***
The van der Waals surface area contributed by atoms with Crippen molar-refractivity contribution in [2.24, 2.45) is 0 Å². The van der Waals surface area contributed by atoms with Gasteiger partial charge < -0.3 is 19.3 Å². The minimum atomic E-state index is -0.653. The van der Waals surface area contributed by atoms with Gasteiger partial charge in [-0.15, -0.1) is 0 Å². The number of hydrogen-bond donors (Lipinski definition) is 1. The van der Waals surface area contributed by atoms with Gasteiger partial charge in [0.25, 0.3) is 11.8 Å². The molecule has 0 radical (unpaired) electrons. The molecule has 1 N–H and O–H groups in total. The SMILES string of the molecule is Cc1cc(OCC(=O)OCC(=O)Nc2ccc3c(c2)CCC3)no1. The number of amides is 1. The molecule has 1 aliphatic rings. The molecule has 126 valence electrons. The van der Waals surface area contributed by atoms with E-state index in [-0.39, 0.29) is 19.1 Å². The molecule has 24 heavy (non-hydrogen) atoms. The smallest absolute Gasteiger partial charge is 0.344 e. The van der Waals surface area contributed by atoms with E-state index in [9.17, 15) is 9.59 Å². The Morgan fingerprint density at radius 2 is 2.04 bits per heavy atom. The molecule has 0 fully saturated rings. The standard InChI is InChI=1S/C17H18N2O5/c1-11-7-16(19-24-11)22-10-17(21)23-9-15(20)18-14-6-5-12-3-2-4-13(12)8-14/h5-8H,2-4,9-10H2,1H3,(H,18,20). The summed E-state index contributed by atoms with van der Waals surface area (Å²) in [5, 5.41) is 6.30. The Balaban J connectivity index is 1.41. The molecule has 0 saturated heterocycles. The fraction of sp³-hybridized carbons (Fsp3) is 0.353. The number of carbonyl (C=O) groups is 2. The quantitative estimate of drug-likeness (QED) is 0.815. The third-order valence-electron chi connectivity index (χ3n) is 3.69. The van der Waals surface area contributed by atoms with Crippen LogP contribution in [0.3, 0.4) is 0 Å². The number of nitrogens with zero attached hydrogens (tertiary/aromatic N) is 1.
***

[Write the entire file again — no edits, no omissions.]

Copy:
The van der Waals surface area contributed by atoms with Crippen molar-refractivity contribution in [2.24, 2.45) is 0 Å². The van der Waals surface area contributed by atoms with Gasteiger partial charge < -0.3 is 19.3 Å². The minimum atomic E-state index is -0.653. The van der Waals surface area contributed by atoms with Gasteiger partial charge in [-0.15, -0.1) is 0 Å². The number of hydrogen-bond donors (Lipinski definition) is 1. The van der Waals surface area contributed by atoms with Gasteiger partial charge in [0.25, 0.3) is 11.8 Å². The molecule has 0 radical (unpaired) electrons. The molecule has 1 N–H and O–H groups in total. The SMILES string of the molecule is Cc1cc(OCC(=O)OCC(=O)Nc2ccc3c(c2)CCC3)no1. The number of amides is 1. The molecule has 1 aliphatic rings. The molecule has 126 valence electrons. The van der Waals surface area contributed by atoms with E-state index in [-0.39, 0.29) is 19.1 Å². The molecule has 24 heavy (non-hydrogen) atoms. The smallest absolute Gasteiger partial charge is 0.344 e. The van der Waals surface area contributed by atoms with E-state index in [9.17, 15) is 9.59 Å². The Morgan fingerprint density at radius 2 is 2.04 bits per heavy atom. The molecule has 0 fully saturated rings. The standard InChI is InChI=1S/C17H18N2O5/c1-11-7-16(19-24-11)22-10-17(21)23-9-15(20)18-14-6-5-12-3-2-4-13(12)8-14/h5-8H,2-4,9-10H2,1H3,(H,18,20). The summed E-state index contributed by atoms with van der Waals surface area (Å²) in [5, 5.41) is 6.30. The Balaban J connectivity index is 1.41. The molecule has 0 saturated heterocycles. The fraction of sp³-hybridized carbons (Fsp3) is 0.353. The number of carbonyl (C=O) groups is 2. The quantitative estimate of drug-likeness (QED) is 0.815. The third-order valence-electron chi connectivity index (χ3n) is 3.69. The van der Waals surface area contributed by atoms with Crippen LogP contribution in [0.3, 0.4) is 0 Å². The number of nitrogens with zero attached hydrogens (tertiary/aromatic N) is 1.